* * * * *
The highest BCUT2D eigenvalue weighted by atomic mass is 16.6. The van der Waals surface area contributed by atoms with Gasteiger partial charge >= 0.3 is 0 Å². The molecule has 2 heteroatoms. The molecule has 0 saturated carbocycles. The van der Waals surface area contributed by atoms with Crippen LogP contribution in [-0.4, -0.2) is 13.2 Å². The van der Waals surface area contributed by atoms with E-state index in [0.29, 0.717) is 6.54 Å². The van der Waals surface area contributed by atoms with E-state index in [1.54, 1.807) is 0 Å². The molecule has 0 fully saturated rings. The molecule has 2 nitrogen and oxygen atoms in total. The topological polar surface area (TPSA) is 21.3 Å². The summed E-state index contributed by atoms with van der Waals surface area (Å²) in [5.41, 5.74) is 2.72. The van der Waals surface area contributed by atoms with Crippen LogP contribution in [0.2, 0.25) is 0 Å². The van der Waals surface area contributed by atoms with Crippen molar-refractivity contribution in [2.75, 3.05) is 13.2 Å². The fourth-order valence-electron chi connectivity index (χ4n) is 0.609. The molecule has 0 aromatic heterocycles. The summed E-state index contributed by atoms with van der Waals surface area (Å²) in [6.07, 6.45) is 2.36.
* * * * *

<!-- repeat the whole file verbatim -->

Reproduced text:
The highest BCUT2D eigenvalue weighted by atomic mass is 16.6. The van der Waals surface area contributed by atoms with Gasteiger partial charge >= 0.3 is 0 Å². The molecule has 2 heteroatoms. The molecule has 0 saturated carbocycles. The van der Waals surface area contributed by atoms with Crippen LogP contribution in [-0.4, -0.2) is 13.2 Å². The van der Waals surface area contributed by atoms with E-state index in [0.29, 0.717) is 6.54 Å². The van der Waals surface area contributed by atoms with E-state index in [1.54, 1.807) is 0 Å². The molecule has 0 fully saturated rings. The molecule has 2 nitrogen and oxygen atoms in total. The topological polar surface area (TPSA) is 21.3 Å². The summed E-state index contributed by atoms with van der Waals surface area (Å²) in [5.41, 5.74) is 2.72. The van der Waals surface area contributed by atoms with Crippen LogP contribution in [0.2, 0.25) is 0 Å². The van der Waals surface area contributed by atoms with Crippen molar-refractivity contribution in [2.75, 3.05) is 13.2 Å². The fourth-order valence-electron chi connectivity index (χ4n) is 0.609. The molecule has 0 aromatic heterocycles. The summed E-state index contributed by atoms with van der Waals surface area (Å²) in [6.07, 6.45) is 2.36.